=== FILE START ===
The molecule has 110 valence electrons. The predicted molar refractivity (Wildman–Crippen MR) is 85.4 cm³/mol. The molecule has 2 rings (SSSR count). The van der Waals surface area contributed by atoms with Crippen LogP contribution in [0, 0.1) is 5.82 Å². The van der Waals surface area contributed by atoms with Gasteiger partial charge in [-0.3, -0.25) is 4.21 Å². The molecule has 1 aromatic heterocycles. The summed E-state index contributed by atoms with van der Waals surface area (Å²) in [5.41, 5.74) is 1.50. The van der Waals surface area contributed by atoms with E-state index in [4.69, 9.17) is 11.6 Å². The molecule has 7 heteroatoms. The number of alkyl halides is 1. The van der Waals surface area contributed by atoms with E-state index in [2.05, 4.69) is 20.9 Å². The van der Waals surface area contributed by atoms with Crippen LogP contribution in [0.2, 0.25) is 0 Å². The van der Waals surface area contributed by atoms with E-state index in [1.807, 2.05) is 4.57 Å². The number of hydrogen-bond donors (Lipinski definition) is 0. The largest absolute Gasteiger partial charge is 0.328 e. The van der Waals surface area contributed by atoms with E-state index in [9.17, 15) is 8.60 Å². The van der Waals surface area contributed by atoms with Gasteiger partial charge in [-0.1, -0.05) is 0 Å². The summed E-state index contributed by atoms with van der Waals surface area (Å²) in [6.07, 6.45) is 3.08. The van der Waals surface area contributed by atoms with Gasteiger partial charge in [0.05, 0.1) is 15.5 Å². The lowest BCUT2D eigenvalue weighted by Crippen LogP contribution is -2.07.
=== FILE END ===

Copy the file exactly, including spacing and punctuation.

The molecule has 110 valence electrons. The predicted molar refractivity (Wildman–Crippen MR) is 85.4 cm³/mol. The molecule has 2 rings (SSSR count). The van der Waals surface area contributed by atoms with Crippen LogP contribution in [0, 0.1) is 5.82 Å². The van der Waals surface area contributed by atoms with Gasteiger partial charge in [-0.3, -0.25) is 4.21 Å². The molecule has 1 aromatic heterocycles. The summed E-state index contributed by atoms with van der Waals surface area (Å²) in [5.41, 5.74) is 1.50. The van der Waals surface area contributed by atoms with E-state index in [4.69, 9.17) is 11.6 Å². The molecule has 7 heteroatoms. The number of alkyl halides is 1. The van der Waals surface area contributed by atoms with E-state index in [2.05, 4.69) is 20.9 Å². The van der Waals surface area contributed by atoms with Crippen LogP contribution in [0.2, 0.25) is 0 Å². The van der Waals surface area contributed by atoms with E-state index in [1.807, 2.05) is 4.57 Å². The number of hydrogen-bond donors (Lipinski definition) is 0. The largest absolute Gasteiger partial charge is 0.328 e. The van der Waals surface area contributed by atoms with E-state index in [9.17, 15) is 8.60 Å². The van der Waals surface area contributed by atoms with Gasteiger partial charge in [-0.1, -0.05) is 0 Å². The summed E-state index contributed by atoms with van der Waals surface area (Å²) in [6.07, 6.45) is 3.08. The van der Waals surface area contributed by atoms with Gasteiger partial charge in [0.05, 0.1) is 15.5 Å². The lowest BCUT2D eigenvalue weighted by Crippen LogP contribution is -2.07.